NOVO-OGARYOVO, Russia — Israel and Russia agreed on Monday to coordinate military actions over Syria in order to avoid accidentally trading fire, Prime Minister Benjamin Netanyahu said during a visit to Moscow.
Recent Russian reinforcements for Syrian President Bashar Assad, which regional sources say include warplanes and anti-aircraft systems, worry Israel, whose jets have on occasion bombed the neighboring Arab country to foil suspected handovers of advanced arms to Assad's Lebanese guerrilla ally Hezbollah.
Briefing Israeli reporters after he met Russian President Vladimir Putin, Netanyahu said he had come with the goal of "prevent(ing) misunderstandings between IDF (Israel Defense Force) units and Russian forces" in Syria, where Assad is fighting Islamist-dominated insurgents in a civil war.
Netanyahu added that he and Putin "agreed on a mechanism to prevent such misunderstandings." He did not elaborate. There was no immediate comment from the Kremlin.
In earlier remarks as he welcomed Netanyahu to the presidential residence of Novo-Ogaryovo, outside Moscow, Putin said Russian actions in the Middle East would always be "responsible."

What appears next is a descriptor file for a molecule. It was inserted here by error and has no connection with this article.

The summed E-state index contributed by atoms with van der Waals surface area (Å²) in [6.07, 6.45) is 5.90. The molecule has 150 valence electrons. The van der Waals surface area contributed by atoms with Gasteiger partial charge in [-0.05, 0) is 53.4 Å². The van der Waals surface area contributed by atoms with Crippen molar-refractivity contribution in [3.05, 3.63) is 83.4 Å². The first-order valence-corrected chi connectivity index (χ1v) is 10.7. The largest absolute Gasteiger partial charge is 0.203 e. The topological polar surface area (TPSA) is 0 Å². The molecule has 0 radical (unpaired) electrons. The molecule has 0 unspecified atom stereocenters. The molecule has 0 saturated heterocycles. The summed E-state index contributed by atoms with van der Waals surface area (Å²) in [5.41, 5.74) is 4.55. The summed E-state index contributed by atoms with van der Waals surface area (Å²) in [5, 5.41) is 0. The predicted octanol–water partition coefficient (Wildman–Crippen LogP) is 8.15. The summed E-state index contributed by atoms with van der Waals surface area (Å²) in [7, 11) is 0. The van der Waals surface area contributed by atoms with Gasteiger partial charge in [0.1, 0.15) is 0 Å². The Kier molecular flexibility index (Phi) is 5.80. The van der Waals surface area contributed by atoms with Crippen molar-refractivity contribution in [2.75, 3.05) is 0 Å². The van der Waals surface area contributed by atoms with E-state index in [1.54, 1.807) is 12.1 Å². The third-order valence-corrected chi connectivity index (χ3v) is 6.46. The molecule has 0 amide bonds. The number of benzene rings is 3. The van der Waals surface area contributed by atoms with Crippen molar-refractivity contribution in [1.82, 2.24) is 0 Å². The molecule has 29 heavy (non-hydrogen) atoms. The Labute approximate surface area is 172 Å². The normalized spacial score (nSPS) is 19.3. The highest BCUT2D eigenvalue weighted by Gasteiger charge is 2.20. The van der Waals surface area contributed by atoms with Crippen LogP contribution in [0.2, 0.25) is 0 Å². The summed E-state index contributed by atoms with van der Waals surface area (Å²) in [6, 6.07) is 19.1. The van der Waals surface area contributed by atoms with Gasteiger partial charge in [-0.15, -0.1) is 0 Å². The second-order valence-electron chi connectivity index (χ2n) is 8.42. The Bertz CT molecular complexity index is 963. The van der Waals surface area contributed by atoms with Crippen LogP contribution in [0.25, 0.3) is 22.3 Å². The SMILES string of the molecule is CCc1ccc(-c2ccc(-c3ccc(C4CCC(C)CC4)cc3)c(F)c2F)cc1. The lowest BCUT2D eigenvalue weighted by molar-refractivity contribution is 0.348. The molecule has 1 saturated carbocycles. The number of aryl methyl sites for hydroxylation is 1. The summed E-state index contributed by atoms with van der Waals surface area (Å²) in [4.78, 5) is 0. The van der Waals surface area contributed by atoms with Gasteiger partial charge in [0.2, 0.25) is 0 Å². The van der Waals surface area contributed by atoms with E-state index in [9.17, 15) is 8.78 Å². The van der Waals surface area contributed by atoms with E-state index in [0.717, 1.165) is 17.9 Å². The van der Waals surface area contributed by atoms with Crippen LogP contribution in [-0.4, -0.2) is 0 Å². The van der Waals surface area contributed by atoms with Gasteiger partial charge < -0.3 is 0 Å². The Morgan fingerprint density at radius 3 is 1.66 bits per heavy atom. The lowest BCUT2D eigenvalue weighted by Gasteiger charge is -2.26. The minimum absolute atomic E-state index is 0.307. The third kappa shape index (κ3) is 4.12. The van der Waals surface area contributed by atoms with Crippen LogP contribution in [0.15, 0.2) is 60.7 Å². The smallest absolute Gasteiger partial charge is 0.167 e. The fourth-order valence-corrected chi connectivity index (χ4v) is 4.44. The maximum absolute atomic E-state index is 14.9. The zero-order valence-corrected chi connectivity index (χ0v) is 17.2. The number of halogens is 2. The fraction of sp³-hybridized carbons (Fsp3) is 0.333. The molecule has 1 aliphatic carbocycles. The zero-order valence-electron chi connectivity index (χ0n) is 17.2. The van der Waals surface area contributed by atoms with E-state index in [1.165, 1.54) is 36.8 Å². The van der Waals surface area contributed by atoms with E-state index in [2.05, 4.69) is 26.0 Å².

Underlining the importance of Netanyahu's one-day visit to Moscow, Israel's premier took along the chief of its armed forces and the general in charge of Israeli military intelligence.
Putin, who shares Western concern about the spread of ISIS influence, has pledged to continue military support for Assad, assistance that Russia says is in line with international law. Russia has been focusing forces on Syria's coast, where Moscow keeps a big Mediterranean naval base.
The United States, which along with its allies has been flying missions against ISIS insurgents in Syria, has also been holding so-called "deconfliction" talks with Russia.
Netanyahu told Israeli reporters that he had informed the Americans "on each and every detail" of his Moscow visit, adding: "Everyone has an interest in avoiding an unnecessary clash" over Syria.
A U.S. official told Reuters that U.S.-Israeli coordination allowed the allies to share classified technologies for identifying Russian aircraft over Syria: "We know how to spot them clearly and quickly," the official said.
Separately, U.S. officials said Russia had started flying surveillance missions with drone aircraft in Syria in what appeared to be Moscow's first air operations there since beginning its build-up. The officials, speaking on condition of anonymity, could not say how many aircraft were involved.
A former Netanyahu adviser said Israel was concerned that Russia's help for Assad in battling an insurgency now in its fifth year could create a de facto axis between Moscow, Iran and Hezbollah.